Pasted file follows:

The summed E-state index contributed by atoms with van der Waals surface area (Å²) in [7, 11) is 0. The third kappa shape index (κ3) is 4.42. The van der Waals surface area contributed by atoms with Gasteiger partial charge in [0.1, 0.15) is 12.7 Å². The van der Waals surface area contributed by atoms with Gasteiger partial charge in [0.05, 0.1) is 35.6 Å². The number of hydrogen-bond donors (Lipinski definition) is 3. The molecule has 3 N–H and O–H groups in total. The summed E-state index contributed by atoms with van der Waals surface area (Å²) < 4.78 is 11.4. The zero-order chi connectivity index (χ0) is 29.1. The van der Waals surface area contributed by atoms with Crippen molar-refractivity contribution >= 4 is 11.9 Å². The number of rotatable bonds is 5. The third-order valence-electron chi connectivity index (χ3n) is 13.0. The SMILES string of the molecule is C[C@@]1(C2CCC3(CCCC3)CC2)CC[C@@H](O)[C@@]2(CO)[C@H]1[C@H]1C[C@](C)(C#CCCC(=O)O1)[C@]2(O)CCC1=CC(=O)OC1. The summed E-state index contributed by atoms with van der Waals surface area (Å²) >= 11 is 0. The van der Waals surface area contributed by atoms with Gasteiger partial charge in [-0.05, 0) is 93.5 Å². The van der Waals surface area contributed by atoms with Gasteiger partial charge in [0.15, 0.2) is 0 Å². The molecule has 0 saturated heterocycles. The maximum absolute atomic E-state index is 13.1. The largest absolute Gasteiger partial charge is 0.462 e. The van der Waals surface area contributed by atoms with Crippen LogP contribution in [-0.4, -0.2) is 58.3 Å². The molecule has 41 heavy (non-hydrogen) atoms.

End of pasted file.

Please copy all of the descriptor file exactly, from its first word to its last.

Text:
The summed E-state index contributed by atoms with van der Waals surface area (Å²) in [7, 11) is 0. The third kappa shape index (κ3) is 4.42. The van der Waals surface area contributed by atoms with Gasteiger partial charge in [0.1, 0.15) is 12.7 Å². The van der Waals surface area contributed by atoms with Gasteiger partial charge in [0.05, 0.1) is 35.6 Å². The number of hydrogen-bond donors (Lipinski definition) is 3. The molecule has 3 N–H and O–H groups in total. The summed E-state index contributed by atoms with van der Waals surface area (Å²) < 4.78 is 11.4. The zero-order chi connectivity index (χ0) is 29.1. The van der Waals surface area contributed by atoms with Crippen molar-refractivity contribution >= 4 is 11.9 Å². The number of rotatable bonds is 5. The third-order valence-electron chi connectivity index (χ3n) is 13.0. The SMILES string of the molecule is C[C@@]1(C2CCC3(CCCC3)CC2)CC[C@@H](O)[C@@]2(CO)[C@H]1[C@H]1C[C@](C)(C#CCCC(=O)O1)[C@]2(O)CCC1=CC(=O)OC1. The summed E-state index contributed by atoms with van der Waals surface area (Å²) >= 11 is 0. The van der Waals surface area contributed by atoms with Gasteiger partial charge in [-0.05, 0) is 93.5 Å². The van der Waals surface area contributed by atoms with Gasteiger partial charge in [0.15, 0.2) is 0 Å². The molecule has 0 saturated heterocycles. The maximum absolute atomic E-state index is 13.1. The largest absolute Gasteiger partial charge is 0.462 e. The van der Waals surface area contributed by atoms with Crippen LogP contribution in [-0.4, -0.2) is 58.3 Å². The molecule has 41 heavy (non-hydrogen) atoms.